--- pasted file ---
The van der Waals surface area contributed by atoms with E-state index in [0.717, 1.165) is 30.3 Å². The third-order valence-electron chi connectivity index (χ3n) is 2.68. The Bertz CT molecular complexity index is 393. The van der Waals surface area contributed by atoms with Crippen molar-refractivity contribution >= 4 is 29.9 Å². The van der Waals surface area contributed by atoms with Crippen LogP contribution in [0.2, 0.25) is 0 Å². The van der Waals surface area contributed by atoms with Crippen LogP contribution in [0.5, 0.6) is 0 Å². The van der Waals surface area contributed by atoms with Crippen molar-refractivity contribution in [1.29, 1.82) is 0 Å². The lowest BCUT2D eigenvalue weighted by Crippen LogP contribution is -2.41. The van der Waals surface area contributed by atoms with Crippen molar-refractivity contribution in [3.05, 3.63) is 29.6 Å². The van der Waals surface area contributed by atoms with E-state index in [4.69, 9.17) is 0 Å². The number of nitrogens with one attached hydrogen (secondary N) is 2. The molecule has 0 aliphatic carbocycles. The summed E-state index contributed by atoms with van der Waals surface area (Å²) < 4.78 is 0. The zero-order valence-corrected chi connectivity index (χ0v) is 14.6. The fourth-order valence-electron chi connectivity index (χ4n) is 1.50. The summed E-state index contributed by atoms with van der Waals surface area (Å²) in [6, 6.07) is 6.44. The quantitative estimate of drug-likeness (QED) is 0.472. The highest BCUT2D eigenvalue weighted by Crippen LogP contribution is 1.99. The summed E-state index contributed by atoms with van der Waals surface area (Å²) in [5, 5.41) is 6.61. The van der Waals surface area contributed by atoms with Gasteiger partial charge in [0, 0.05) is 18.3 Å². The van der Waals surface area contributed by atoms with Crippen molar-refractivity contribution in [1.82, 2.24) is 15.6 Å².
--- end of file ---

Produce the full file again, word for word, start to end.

The van der Waals surface area contributed by atoms with E-state index in [0.717, 1.165) is 30.3 Å². The third-order valence-electron chi connectivity index (χ3n) is 2.68. The Bertz CT molecular complexity index is 393. The van der Waals surface area contributed by atoms with Crippen molar-refractivity contribution >= 4 is 29.9 Å². The van der Waals surface area contributed by atoms with Crippen LogP contribution in [0.2, 0.25) is 0 Å². The van der Waals surface area contributed by atoms with Crippen LogP contribution in [0.5, 0.6) is 0 Å². The van der Waals surface area contributed by atoms with Crippen molar-refractivity contribution in [1.29, 1.82) is 0 Å². The lowest BCUT2D eigenvalue weighted by Crippen LogP contribution is -2.41. The van der Waals surface area contributed by atoms with Crippen molar-refractivity contribution in [3.05, 3.63) is 29.6 Å². The van der Waals surface area contributed by atoms with E-state index in [4.69, 9.17) is 0 Å². The number of nitrogens with one attached hydrogen (secondary N) is 2. The molecule has 0 aliphatic carbocycles. The summed E-state index contributed by atoms with van der Waals surface area (Å²) < 4.78 is 0. The zero-order valence-corrected chi connectivity index (χ0v) is 14.6. The fourth-order valence-electron chi connectivity index (χ4n) is 1.50. The summed E-state index contributed by atoms with van der Waals surface area (Å²) in [6, 6.07) is 6.44. The quantitative estimate of drug-likeness (QED) is 0.472. The highest BCUT2D eigenvalue weighted by Crippen LogP contribution is 1.99. The summed E-state index contributed by atoms with van der Waals surface area (Å²) in [5, 5.41) is 6.61. The van der Waals surface area contributed by atoms with Gasteiger partial charge in [0, 0.05) is 18.3 Å². The van der Waals surface area contributed by atoms with Crippen molar-refractivity contribution in [1.82, 2.24) is 15.6 Å².